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Master of Education: Curriculum

Curriculum Details


Calvin University’s Master of Education courses combine theoretical knowledge with real-world skills. In your coursework, you will examine issues from a Christian perspective with a focus on social renewal. Through meaningful interactions with faculty and students, along with a practicum option, you will discover ways to become a responsive, visionary leader who inspires transformational growth in the lives of those you teach.

With an emphasis on practical application and experience, our program offers two sought-after concentrations: literacy and inclusion specialist. Coursework can be completed in 20 months.

Core Courses

Graduate study requires a set of advanced academic skills. As such, it is necessary to provide these basic skills to enable new graduate students to be successful. In this course, students will be provided with the training in the basic tools of finding resources, reading and critiquing empirical literature, and academic writing. In addition, students will be introduced to the nature and various approaches to educational research.

This course will center on fundamental questions at the intersection of education, justice, and human flourishing. We will examine key issues surrounding the nature of a good society, the ways in which the global community affects education, and how schooling gets structured by politics and economics. This course will use the faith-based frames of justice and hope in connection with shalom and the kingdom of God to investigate formal education in light of its political, economic, social, and religious contexts. Students will investigate foundational questions around teaching, learning, curriculum, and language as well as structural issues of social class, gender, ability, and race. The aim is for students to articulate their own idea of the purpose of school framed in their own faith-based perspective. The course will leave space for students to explore specific interests and issues.

Building on EDUC 500 Introduction to Graduate Studies in Education, this course engages students further in understanding and examining the theories, methods, and paradigmatic frames of educational research through a biblical lens. In addition, the course prepares students to use data appropriately to support educational and organizational decision-making. Students will learn how to read and critique qualitative and quantitative educational research and will learn how to use research and assessment data to make decisions related to the work of P-12 schools. Prerequisite: EDUC 500.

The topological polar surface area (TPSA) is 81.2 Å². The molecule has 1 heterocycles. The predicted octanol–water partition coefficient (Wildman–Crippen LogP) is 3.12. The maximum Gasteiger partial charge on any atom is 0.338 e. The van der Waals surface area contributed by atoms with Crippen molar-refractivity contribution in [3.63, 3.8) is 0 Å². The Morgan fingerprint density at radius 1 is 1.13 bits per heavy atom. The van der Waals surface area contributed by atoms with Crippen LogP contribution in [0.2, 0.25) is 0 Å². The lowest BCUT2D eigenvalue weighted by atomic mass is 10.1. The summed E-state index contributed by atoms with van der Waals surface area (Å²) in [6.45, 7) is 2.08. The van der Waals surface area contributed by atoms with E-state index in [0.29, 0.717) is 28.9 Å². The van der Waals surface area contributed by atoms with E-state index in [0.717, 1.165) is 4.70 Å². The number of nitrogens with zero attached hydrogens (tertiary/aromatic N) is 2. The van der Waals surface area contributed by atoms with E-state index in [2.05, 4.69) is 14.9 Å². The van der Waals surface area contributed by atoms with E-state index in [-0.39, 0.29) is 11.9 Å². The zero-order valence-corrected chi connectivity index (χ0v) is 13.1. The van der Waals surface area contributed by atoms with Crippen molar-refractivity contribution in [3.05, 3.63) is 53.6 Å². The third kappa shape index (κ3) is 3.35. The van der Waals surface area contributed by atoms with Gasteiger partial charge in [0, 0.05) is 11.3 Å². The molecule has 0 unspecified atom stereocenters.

Because communication is at the heart of teaching, learning and leading, the Graduate Studies Program prepares professional educators to understand and analyze discourse as it shapes educational activity. Teaching and learning communications are shaped and made meaningful by culture, language, mode and circumstance; as well as ideology and power. Abilities to analyze communication as discursive, prepares participants to examine educational activity settings, assess them for equitable participation and design them for more effective and just educational practice.

The dynamic relationship between curriculum as content and as process, between what is to be learned and the instructional practices used to organize and mediate it for students, is at the heart of educational practice. This course focuses on the theory and practice of curriculum and pedagogy, examined in terms of both the perspectives that shape them and the ways in which they serve or fail to serve all learners. Issues addressed include the concept, purpose, and social context of curriculum; the historical perspectives that influence current and future directions; the relationship between curriculum and instruction; and the connection between perspectival commitments, curriculum, and instruction. The course will also address issues and practices related to assessment and instructional technology. Readings, discussions, interaction with practitioners, investigation, and application will form important activities in the development of an understanding of and personal perspective on curriculum and instruction.

Schools and classrooms today reflect an amazing diversity of learners. In any learning community, educators must be prepared to create a learning community that meets the needs of students with a variety of differences in ability, gender, sexuality, race/ethnicity, language, socioeconomic status, and more. Yet the reality of developing just and inclusive educational communities is challenging. Through this course, participants are invited to embark on pathways to inclusion by examining the needs of learners with differences in school contexts. Participants will re-examine commonly held beliefs and practices about identity and difference with the goal of developing inclusive learning communities. Readings and discussions will create opportunities that allow participants to consider how cognitive, socio-cultural, and critical perspectives are tools for thinking about shifting understandings of learners’ differences. Learning excursions and projects will become spaces for integrating and applying new understandings about ourselves and others within teaching/learning practice. The course will specifically focus on linguistic differences, language development, and literacy as they support or impede the inclusion of all learners in educational contexts.

The purpose of this course is to provide students with the opportunity to deepen their understanding of their chosen area of study and to specialize their focus through an extended program of reading guided by an instructor. Students will negotiate with their instructor a program of 2000 pages of reading (or equivalent) in their chosen area and evidence engagement with this literature through written and oral reports.

Multiple workshops are available to choose from.

Inclusion Specialist Concentration (Prerequisite)